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Home > Yet another internal conversation about what I want from work

Yet another internal conversation about what I want from work

October 5th, 2012 at 05:40 am

How about that? After 3 or 4 weeks of mostly steady freelance work, I'm pretty much all caught up. I actually have free time.

I interviewed yesterday for the preschool job with the director and chairman of the board (clerical work, 4 hours daily, 5 days a week, $15/hr). The director really seemed to like me, while the COB didn't say much, so I don't know.

The director was saying how much help i could be in helping them brand the preschool and do a lot of promotional writing and PR stuff. While I am sure I could be of help there, I have mixed feelings about it all, since they advertised for "general office help" at $15/hr. I usually charge much more than that in my freelance business for marketing and PR work, so I sort of feel like this was a little bait and switch here.

They were very nice people and it's a non-profit dependent on state aid, so i know they couldn't afford to pay more. But I'm not sure it's ethical/fair to get a professional writer whom you've hired as office help to heavily discount her writing services for you (over 50%) just becus you have her answering your phones. What do you think?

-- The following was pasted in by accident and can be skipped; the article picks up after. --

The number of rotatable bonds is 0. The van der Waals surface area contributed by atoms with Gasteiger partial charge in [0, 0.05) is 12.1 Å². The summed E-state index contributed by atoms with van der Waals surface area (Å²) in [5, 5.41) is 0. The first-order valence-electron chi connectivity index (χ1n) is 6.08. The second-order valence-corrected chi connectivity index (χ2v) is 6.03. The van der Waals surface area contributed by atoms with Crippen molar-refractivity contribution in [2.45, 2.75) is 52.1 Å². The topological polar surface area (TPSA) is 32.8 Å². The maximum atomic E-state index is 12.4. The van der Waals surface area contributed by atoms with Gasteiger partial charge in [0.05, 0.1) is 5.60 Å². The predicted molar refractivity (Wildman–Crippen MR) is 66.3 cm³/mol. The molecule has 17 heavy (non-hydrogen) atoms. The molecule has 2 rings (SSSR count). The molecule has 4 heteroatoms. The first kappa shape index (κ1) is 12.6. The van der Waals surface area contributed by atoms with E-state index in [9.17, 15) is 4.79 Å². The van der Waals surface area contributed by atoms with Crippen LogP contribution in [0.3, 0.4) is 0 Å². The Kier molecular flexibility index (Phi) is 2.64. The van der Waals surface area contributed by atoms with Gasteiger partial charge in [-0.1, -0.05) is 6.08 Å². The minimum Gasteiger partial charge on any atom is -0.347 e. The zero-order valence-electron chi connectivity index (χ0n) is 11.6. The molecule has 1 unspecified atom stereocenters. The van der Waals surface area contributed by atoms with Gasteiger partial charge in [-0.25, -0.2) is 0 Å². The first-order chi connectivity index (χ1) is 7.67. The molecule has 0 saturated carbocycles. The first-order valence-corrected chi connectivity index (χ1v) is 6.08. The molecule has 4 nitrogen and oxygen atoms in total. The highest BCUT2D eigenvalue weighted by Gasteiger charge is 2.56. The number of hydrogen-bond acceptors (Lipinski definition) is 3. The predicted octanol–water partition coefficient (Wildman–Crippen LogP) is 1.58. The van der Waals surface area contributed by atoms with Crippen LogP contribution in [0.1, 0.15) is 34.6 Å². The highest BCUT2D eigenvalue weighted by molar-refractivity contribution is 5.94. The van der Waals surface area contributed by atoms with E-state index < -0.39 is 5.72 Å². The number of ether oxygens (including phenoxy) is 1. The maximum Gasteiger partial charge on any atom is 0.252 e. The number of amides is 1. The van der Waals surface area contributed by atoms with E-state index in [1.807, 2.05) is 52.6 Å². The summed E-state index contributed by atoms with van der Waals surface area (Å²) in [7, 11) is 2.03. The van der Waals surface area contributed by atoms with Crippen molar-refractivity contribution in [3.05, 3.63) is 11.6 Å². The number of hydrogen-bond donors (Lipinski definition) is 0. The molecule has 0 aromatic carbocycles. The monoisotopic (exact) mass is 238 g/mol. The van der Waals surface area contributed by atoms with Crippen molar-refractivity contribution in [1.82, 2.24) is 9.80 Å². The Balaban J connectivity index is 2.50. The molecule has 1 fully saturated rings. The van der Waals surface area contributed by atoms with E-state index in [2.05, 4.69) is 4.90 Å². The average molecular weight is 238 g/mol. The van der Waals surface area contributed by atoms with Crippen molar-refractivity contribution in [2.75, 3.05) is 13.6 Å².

Doing that kind of work for them WOULD make the job much more interesting to me, although the COB said the more routine stuff would take up 95% of my time. The director disagreed. If it did take up the bulk of my time, the job could prove very boring for me, but I'm more concerned about whether I could actually do it.

You see, I know what i'm good at and what i'm not good at. I have held a handful of customer service-oriented jobs in my life, mostly when I was much, much younger, and i found I was terrible at it becus i tend to want to do my own thing and quickly get impatient, even annoyed, with people I need to wait on. I'd like to think I've matured and would be better at it now, but there are certain personality characteristics that stay with you, and I'm thinking this could be one of mine.

So I've been feeling very torn about it and feel I should make up my mind in case they make an offer.

On the one hand, I really need the money. We're talking a difference between netting just $400 a month now from my abbreviated driving job with J., a job that will end next May anyway, versus netting about $1100 a month with this job, which is 5 minutes from home. If I took this job, no more early morning rises to drive J., and I wouldn't have to deal with bad weather, driving 2 hours plus daily.

But I think I will probably pass on the job for reasons stated above. I also found myself thinking of how much more sickness I'd be exposed to working in an environment with 60 little kids and their constant colds and all. I hate being sick, and I hate working when I'm sick.